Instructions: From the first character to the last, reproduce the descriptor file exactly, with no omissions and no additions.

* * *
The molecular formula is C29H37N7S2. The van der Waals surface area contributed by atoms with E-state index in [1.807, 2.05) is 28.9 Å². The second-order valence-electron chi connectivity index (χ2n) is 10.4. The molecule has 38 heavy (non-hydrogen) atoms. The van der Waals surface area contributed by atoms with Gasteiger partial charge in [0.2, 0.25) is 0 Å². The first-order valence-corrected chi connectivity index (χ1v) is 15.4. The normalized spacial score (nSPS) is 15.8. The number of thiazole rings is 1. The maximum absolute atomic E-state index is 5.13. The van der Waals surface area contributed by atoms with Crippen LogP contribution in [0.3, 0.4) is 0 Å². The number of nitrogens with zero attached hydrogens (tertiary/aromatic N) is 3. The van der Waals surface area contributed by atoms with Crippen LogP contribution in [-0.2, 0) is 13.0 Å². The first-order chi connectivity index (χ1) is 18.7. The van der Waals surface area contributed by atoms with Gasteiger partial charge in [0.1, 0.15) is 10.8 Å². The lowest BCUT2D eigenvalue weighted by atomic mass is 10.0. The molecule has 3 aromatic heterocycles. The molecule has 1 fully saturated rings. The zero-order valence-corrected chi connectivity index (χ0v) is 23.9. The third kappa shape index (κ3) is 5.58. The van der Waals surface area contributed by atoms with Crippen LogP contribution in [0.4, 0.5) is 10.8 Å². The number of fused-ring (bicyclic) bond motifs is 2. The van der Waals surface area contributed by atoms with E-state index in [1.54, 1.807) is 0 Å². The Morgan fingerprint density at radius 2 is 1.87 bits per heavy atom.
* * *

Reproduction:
The molecular formula is C29H37N7S2. The van der Waals surface area contributed by atoms with E-state index in [1.807, 2.05) is 28.9 Å². The second-order valence-electron chi connectivity index (χ2n) is 10.4. The molecule has 38 heavy (non-hydrogen) atoms. The van der Waals surface area contributed by atoms with Gasteiger partial charge in [0.2, 0.25) is 0 Å². The first-order valence-corrected chi connectivity index (χ1v) is 15.4. The normalized spacial score (nSPS) is 15.8. The number of thiazole rings is 1. The maximum absolute atomic E-state index is 5.13. The van der Waals surface area contributed by atoms with Crippen LogP contribution in [0.3, 0.4) is 0 Å². The number of nitrogens with zero attached hydrogens (tertiary/aromatic N) is 3. The van der Waals surface area contributed by atoms with Crippen LogP contribution in [-0.2, 0) is 13.0 Å². The first-order chi connectivity index (χ1) is 18.7. The van der Waals surface area contributed by atoms with Gasteiger partial charge in [0.1, 0.15) is 10.8 Å². The lowest BCUT2D eigenvalue weighted by atomic mass is 10.0. The molecule has 3 aromatic heterocycles. The molecule has 1 fully saturated rings. The zero-order valence-corrected chi connectivity index (χ0v) is 23.9. The third kappa shape index (κ3) is 5.58. The van der Waals surface area contributed by atoms with Crippen LogP contribution in [0.4, 0.5) is 10.8 Å². The number of fused-ring (bicyclic) bond motifs is 2. The van der Waals surface area contributed by atoms with E-state index in [1.54, 1.807) is 0 Å². The Morgan fingerprint density at radius 2 is 1.87 bits per heavy atom.